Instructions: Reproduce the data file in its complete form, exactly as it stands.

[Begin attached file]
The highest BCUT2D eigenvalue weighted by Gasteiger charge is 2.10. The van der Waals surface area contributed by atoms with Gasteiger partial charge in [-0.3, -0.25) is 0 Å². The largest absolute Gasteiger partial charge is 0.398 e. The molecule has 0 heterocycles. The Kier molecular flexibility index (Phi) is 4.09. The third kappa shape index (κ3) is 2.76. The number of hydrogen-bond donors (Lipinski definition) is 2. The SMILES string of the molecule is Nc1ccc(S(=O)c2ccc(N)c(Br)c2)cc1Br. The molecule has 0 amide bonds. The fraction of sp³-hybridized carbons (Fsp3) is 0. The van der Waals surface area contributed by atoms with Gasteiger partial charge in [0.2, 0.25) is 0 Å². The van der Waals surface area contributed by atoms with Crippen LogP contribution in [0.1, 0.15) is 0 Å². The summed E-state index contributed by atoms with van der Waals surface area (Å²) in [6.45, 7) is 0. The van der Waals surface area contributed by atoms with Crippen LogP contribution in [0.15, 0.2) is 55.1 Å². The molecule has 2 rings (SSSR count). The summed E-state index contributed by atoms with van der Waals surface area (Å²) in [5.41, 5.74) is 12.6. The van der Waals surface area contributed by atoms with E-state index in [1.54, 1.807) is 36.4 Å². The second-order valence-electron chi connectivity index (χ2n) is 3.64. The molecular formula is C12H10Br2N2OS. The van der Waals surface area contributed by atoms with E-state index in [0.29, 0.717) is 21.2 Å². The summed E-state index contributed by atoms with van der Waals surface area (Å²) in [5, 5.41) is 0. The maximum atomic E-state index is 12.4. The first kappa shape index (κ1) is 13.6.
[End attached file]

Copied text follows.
The highest BCUT2D eigenvalue weighted by Gasteiger charge is 2.10. The van der Waals surface area contributed by atoms with Gasteiger partial charge in [-0.3, -0.25) is 0 Å². The largest absolute Gasteiger partial charge is 0.398 e. The molecule has 0 heterocycles. The Kier molecular flexibility index (Phi) is 4.09. The third kappa shape index (κ3) is 2.76. The number of hydrogen-bond donors (Lipinski definition) is 2. The SMILES string of the molecule is Nc1ccc(S(=O)c2ccc(N)c(Br)c2)cc1Br. The molecule has 0 amide bonds. The fraction of sp³-hybridized carbons (Fsp3) is 0. The van der Waals surface area contributed by atoms with Gasteiger partial charge in [0.2, 0.25) is 0 Å². The van der Waals surface area contributed by atoms with Crippen LogP contribution in [0.1, 0.15) is 0 Å². The summed E-state index contributed by atoms with van der Waals surface area (Å²) in [6.45, 7) is 0. The van der Waals surface area contributed by atoms with Crippen LogP contribution in [0.15, 0.2) is 55.1 Å². The molecule has 2 rings (SSSR count). The summed E-state index contributed by atoms with van der Waals surface area (Å²) in [5.41, 5.74) is 12.6. The van der Waals surface area contributed by atoms with E-state index in [1.54, 1.807) is 36.4 Å². The second-order valence-electron chi connectivity index (χ2n) is 3.64. The molecular formula is C12H10Br2N2OS. The van der Waals surface area contributed by atoms with E-state index in [0.29, 0.717) is 21.2 Å². The summed E-state index contributed by atoms with van der Waals surface area (Å²) in [5, 5.41) is 0. The maximum atomic E-state index is 12.4. The first kappa shape index (κ1) is 13.6.